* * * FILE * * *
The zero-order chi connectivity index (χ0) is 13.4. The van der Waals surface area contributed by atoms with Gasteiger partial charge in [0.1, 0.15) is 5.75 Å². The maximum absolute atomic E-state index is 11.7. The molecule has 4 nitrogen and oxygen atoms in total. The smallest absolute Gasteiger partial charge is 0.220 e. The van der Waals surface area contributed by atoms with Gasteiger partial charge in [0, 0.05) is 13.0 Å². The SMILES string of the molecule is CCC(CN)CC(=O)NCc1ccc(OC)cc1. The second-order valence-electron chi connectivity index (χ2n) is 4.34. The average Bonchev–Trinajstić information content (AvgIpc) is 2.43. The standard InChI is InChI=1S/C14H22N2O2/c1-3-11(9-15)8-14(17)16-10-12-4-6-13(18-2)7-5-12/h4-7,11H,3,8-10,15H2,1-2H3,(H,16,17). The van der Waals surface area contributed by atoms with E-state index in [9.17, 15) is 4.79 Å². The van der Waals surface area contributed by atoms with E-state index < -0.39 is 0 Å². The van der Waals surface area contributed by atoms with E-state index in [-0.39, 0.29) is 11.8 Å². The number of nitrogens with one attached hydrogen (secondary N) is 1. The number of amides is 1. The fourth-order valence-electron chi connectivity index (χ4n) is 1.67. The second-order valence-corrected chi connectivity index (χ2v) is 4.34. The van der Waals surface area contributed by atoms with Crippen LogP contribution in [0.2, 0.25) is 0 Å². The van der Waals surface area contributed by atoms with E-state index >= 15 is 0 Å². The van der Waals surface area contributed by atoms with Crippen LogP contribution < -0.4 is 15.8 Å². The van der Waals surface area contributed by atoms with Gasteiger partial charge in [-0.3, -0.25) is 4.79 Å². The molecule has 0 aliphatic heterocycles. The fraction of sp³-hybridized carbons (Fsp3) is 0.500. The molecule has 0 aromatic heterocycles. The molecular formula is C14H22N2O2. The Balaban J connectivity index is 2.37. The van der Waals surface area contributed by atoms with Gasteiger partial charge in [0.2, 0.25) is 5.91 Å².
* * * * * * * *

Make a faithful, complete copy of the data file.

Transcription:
The zero-order chi connectivity index (χ0) is 13.4. The van der Waals surface area contributed by atoms with Gasteiger partial charge in [0.1, 0.15) is 5.75 Å². The maximum absolute atomic E-state index is 11.7. The molecule has 4 nitrogen and oxygen atoms in total. The smallest absolute Gasteiger partial charge is 0.220 e. The van der Waals surface area contributed by atoms with Gasteiger partial charge in [0, 0.05) is 13.0 Å². The SMILES string of the molecule is CCC(CN)CC(=O)NCc1ccc(OC)cc1. The second-order valence-electron chi connectivity index (χ2n) is 4.34. The average Bonchev–Trinajstić information content (AvgIpc) is 2.43. The standard InChI is InChI=1S/C14H22N2O2/c1-3-11(9-15)8-14(17)16-10-12-4-6-13(18-2)7-5-12/h4-7,11H,3,8-10,15H2,1-2H3,(H,16,17). The van der Waals surface area contributed by atoms with E-state index in [9.17, 15) is 4.79 Å². The van der Waals surface area contributed by atoms with E-state index < -0.39 is 0 Å². The van der Waals surface area contributed by atoms with E-state index in [-0.39, 0.29) is 11.8 Å². The number of nitrogens with one attached hydrogen (secondary N) is 1. The number of amides is 1. The fourth-order valence-electron chi connectivity index (χ4n) is 1.67. The second-order valence-corrected chi connectivity index (χ2v) is 4.34. The van der Waals surface area contributed by atoms with Crippen LogP contribution in [0.2, 0.25) is 0 Å². The van der Waals surface area contributed by atoms with E-state index >= 15 is 0 Å². The van der Waals surface area contributed by atoms with Crippen LogP contribution < -0.4 is 15.8 Å². The van der Waals surface area contributed by atoms with Gasteiger partial charge in [-0.3, -0.25) is 4.79 Å². The molecule has 0 aliphatic heterocycles. The fraction of sp³-hybridized carbons (Fsp3) is 0.500. The molecule has 0 aromatic heterocycles. The molecular formula is C14H22N2O2. The Balaban J connectivity index is 2.37. The van der Waals surface area contributed by atoms with Gasteiger partial charge in [0.2, 0.25) is 5.91 Å².